It’s taken for granted that everyone has a right to a safety net, and that government must provide it.
This unquestioned assumption rests on two ideas.
Assumption # 1: We are all each other’s keepers, and the government has a right (if not obligation) to force some people to take care of others, whenever the government deems that appropriate.
Assumption # 2: The government actually performs the task of charity it claims to perform.
Let’s take a look at the second claim.
The Foundation for Government Accountability released a report Thursday detailing the worst examples of welfare fraud and how to fix them.
“Across the nation, government welfare programs are plagued with wasteful spending,” the report contended. “Although the federal government does not maintain a national estimate of improper payments in cash assistance programs, state-by-state reviews have identified excessive rates of waste, fraud and abuse.”
“An audit in 2013 of the Nebraska Health Insurance Premium Payment (HIPP) program—a component of the state’s Medicaid program—found that the state lacked appropriate documentation in every reviewed case file, calling into question the entirety of expenditures made under the program,” the report detailed. “More than three-quarters of the audited cases had received incorrect payments, with auditors identifying several cases of apparent fraud.” [source: dailycaller.com, 4/4/15]
And from the referenced report, there’s this:
The cost of welfare fraud and abuse is substantial. Not only do welfare scams result in millions of taxpayer
dollars paid out to ineligible, undeserving fraudsters, they also steal limited resources away from truly
needy individuals and families. Put simply, welfare fraud is a fiscal and moral crime.
No state is immune. From New York to Nebraska, reviews of states’ welfare systems found individuals
receiving taxpayer-funded welfare benefits without having their identity, assets, and even residency
verified. Other reviews found individuals who no longer qualified for welfare benefits continuing to receive
them—including millionaire lottery winners and even individuals who had died years prior.
Welfare scams drain state budgets, put the truly vulnerable at greater risk, and anger voters. But there is a
simple solution to stop the scam …[source: thefga.org]
There is, but it’s not the one that anyone will propose. That solution? Get the government out of welfare and charity … completely and permanently.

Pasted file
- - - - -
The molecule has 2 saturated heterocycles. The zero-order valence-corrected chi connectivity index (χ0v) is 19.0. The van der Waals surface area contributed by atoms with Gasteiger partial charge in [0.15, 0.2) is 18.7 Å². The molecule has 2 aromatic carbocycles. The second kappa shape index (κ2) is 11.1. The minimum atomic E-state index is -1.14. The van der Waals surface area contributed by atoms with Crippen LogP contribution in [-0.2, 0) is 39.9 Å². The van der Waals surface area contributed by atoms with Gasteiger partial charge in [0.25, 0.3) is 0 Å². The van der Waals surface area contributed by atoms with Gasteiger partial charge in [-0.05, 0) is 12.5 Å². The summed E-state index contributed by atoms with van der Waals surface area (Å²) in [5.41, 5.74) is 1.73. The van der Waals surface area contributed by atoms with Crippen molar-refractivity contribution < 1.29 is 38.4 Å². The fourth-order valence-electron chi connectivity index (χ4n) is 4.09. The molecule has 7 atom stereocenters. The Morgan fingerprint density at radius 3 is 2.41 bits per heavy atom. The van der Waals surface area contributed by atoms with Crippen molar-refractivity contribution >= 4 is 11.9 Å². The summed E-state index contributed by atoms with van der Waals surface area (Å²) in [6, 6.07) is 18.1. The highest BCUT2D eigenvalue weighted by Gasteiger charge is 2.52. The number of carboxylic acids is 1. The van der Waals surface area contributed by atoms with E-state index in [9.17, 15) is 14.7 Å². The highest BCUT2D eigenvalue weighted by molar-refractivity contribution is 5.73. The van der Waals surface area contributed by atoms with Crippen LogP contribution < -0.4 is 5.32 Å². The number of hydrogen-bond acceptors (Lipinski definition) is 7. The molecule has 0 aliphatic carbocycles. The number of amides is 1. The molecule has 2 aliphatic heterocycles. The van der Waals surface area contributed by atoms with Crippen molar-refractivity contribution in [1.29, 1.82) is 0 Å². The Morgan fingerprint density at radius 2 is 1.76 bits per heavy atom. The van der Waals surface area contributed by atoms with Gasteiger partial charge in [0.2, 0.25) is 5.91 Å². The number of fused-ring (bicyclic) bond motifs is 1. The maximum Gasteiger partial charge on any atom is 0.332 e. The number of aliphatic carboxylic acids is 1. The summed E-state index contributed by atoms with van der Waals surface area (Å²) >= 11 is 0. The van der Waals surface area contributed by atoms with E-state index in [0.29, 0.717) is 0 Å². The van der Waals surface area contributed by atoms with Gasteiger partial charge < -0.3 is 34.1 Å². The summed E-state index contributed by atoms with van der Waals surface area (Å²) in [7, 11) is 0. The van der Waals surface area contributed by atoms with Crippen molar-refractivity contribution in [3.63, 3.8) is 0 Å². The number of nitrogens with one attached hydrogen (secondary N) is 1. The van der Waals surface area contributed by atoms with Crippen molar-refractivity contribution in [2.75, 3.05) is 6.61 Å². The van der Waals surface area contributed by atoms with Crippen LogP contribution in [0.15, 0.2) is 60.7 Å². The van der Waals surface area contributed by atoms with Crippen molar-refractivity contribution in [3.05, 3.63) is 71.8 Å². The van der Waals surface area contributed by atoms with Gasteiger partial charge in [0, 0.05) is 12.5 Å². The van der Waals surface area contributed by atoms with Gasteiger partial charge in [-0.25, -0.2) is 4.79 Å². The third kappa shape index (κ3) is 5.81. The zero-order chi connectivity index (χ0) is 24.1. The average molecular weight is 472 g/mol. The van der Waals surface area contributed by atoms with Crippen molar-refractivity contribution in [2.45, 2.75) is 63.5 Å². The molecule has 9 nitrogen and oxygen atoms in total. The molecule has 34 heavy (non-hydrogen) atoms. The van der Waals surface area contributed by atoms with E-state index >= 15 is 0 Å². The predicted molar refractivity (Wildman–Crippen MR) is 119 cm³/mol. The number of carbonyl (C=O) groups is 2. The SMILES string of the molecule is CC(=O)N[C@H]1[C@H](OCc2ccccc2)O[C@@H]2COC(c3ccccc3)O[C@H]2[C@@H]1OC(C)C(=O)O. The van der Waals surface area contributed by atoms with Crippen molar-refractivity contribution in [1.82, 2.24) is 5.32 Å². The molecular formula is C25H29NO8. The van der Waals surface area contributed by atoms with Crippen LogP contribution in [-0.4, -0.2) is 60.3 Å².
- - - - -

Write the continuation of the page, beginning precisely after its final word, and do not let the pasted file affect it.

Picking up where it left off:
There’s no other solution.
For decades, people have talked about welfare fraud. “Waste, fraud and abuse.” It’s an absurd cliché. You cannot change basic facts. Government is not accountable in the way that a private charity would be. It can’t be.
Government has a mandate to make sure that people entitled to benefits — under the law — get them. If you work for a government agency distributing handouts, you don’t wish to be caught denying benefits to those who claim them. Similarly, if you are high up in a government agency and perhaps connected to influential politicians who fund you, you also don’t want to be seen as saying “no.” These are legal entitlements we’re talking about. You have to err on the side of making sure people get them.
A private charity, on the other hand, exists for the purpose of actually helping out someone in a particular situation. There are no legal issues. Giving is voluntary. People running the charity have an obligation to their donors. If they fail to give the benefits to the right people, and end up engaging in widespread fraud or abuse, they will lose donations.
Government welfare agencies cannot go out of “business.” They will continue to exist, no matter what. Decade after decade, we read stories about massive welfare, Medicare, Medicaid or other kinds of government fraud. Is there a possibility that any of these agencies will ever close down for not doing a good job? Of course not.
Imagine running for office as either a Republican or Democrat and saying, “I propose phasing out Medicaid, welfare and Medicare. There’s too much fraud and the private market, combined with private charity, should take care of these matters, consistent with the U.S. Constitution.” To say that you’d be run out of town would be to put it mildly. And that’s really sad, because this should at least be open for debate, as America continues to rack up ruinous levels of debt along with taxation, and unfundable mandates, as far as the eye can see.